Load home directories from a server

The setting is the following: I have a pool of 24 computers and about 20 students who need to be able to login at any of the computers and access their data. Basically the normal setup of a computer pool. Of course there are many solutions for this problem (LDAP and so on), but of course it is more fun to create your own solution!

The basic idea is that the home directories are loaded from the server and overwrite the home directories of the clients. The accounts are created directly on each computer, but a user has the same user ID on every computer, so that the mapping of permissions works.

Now for the details. First the server. As a first step, install the NFS server package:

apt-get install nfs-kernel-server

Configure what should be exported. This is done in the file etc/exports:

vi /etc/exports

We want to export the folder /home/ and make it available for all computers in our pool (the subnet 1.22.333.* – of course that’s not the correct IP). So we add this line to the file:

/home/  1.22.333.0/255.255.255.0(rw,async)

We re-read the configuration to let the changes take effect:

exportfs -ra

Now we can check if the correct folder is exported:

exportfs -v

Finally, we create all student accounts on the server. This will also create a home directory for each one. We use fixed user IDs, so for example we will have hans with UID 1010, lisa with UID 1011, kim with UID 1012, and so on.

Now for the clients, where as a first step we need to install the NFS package for the client:

apt-get install nfs-common

Now we could mount the exported folder from the server by hand, but because we want to mount them permanently, we will use the global fstab file for this:

vi /etc/fstab

In this file, insert the following line (where 1.22.333.4 is the server IP):

1.22.333.4:/home/    /home/  nfs     rw,soft 0       0

Restart the computer for the changes to take effect. And finally, again, we need to create all student accounts on each computer and take care to assign the same UID.

Empty panel in XFCE

XFCE has a very annoying property for new users. When you start the desktop for the first time, it asks whether you want to use the “empty panel” or the “default panel”. Unfortunately, people who are new to Linux (and even some that are not so new) have no idea what the question is asking. What you usually want to click is “default panel”. Clicking on “empty panel” will usually result in unhappy users – the desktop will be completely empty. Nothing there, not even a logout button. Bad luck for the newbie.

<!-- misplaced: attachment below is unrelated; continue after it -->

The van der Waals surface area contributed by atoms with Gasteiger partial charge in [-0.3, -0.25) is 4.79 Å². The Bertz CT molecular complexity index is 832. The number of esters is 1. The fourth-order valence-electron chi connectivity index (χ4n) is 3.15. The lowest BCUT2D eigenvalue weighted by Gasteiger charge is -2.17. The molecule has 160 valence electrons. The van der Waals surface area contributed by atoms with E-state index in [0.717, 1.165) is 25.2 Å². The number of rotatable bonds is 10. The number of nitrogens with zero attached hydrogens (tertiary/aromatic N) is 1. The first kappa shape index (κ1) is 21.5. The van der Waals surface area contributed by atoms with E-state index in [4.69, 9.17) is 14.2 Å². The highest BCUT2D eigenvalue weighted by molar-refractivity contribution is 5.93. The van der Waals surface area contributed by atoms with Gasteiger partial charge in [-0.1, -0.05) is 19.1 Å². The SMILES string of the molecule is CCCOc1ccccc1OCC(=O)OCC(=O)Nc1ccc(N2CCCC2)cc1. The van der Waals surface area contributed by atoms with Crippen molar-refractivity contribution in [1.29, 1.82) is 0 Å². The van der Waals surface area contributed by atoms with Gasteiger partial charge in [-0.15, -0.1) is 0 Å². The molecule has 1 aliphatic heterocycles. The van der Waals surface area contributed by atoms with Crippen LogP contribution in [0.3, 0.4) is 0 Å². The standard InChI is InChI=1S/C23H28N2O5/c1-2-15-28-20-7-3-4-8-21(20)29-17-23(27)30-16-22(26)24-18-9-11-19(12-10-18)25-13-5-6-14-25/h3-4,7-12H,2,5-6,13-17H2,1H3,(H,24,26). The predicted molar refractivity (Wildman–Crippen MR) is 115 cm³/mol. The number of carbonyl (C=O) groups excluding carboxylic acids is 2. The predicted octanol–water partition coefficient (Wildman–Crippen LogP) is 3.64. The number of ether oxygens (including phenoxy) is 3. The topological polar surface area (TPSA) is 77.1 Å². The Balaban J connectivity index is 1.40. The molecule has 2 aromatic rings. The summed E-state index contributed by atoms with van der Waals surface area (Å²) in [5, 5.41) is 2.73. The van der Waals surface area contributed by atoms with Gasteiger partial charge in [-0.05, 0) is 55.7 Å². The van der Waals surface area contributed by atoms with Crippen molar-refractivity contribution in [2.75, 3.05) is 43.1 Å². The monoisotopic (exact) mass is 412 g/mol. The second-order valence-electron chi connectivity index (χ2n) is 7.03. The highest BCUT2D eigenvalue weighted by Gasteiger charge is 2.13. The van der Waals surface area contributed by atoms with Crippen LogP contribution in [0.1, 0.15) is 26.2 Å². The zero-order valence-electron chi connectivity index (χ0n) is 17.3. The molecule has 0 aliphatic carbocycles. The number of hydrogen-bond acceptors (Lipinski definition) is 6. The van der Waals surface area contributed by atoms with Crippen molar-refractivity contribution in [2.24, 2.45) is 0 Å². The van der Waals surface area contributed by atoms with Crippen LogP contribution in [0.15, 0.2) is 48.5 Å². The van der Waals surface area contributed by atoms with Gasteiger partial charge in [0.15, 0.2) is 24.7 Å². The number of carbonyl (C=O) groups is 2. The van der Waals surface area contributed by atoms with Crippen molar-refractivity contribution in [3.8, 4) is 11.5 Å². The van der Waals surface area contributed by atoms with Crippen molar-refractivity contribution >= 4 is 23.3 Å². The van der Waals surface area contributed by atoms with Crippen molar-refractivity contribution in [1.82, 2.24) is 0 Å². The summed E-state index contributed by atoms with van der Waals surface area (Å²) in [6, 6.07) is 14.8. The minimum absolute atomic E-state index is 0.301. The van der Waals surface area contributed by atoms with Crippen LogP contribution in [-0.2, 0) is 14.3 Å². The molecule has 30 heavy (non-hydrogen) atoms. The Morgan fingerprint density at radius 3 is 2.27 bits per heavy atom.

So in a pool where I expect most users to know little to nothing about Linux, it may be a good idea to simply remove the question completely. This can be done by copying the default panel to a specific place (why? don’t ask me – but it works):

cp /etc/xdg/xfce4/panel/default.xml /etc/xdg/xfce4/xfconf/xfce-perchannel-xml/xfce4-panel.xml

If the user already clicked ’empty panel’, the above doesn’t work. What you can do is to get the question back by removing a few files:

rm -r ~/.config/xfce4/xfconf
rm -r ~/.config/xfce4/desktop
rm -r ~/.cache/sessions/

Bash settings

A few settings to be put into the .bashrc.

Ignore duplicates in history, but do put in comands that start with spaces:

HISTCONTROL=ignoredups # (default: ignoreboth)

Keep a lot of history:

export HISTSIZE=10000  # default: 1000
export HISTFILESIZE=10000  # default: 1000

When the shell exits, append to the history file instead of overwriting it:

shopt -s histappend 

Disable the annoying password thingy in KDE:

unset SSH_ASKPASS

Change docker data directory

There are other ways to do this, but a simple one is to replace the default directory with a symbolic link to wherever you want to have your data directory. This is tested with OpenSuse LEAP 42.3.

Stop docker (if it is running):

service docker stop

Move the contents of the docker default data directory (under Suse this is /var/lib/docker/) to somewhere else:

mv /var/lib/docker/ /path/to/new/folder/

Now create a symbolic link to the new location in place of the default directory:

ln -s /path/to/new/folder/ /var/lib/docker/

Start docker again, it should use the new location:

service docker stop

(PS: In my case I had not deleted all containers and images before, so I had some things that linux didn’t want to move to the new location. I just deleted them manually:)

btrfs subvolume delete btrfs/subvolumes/*

sshfs – mount files over ssh

Mount a file system on a different computer via ssh:

sshfs -o follow_symlinks user@server:/home/user/ /path/to/mount/point

server is the other computer, user is your username on the other computer and /home/user/ is the folder you want to include from the other computer. /path/to/mount/point is the place on your drive where the files will be located. It needs to be a folder that exists and is empty.

To get rid of the mounted folder again use

umount /path/to/mount/point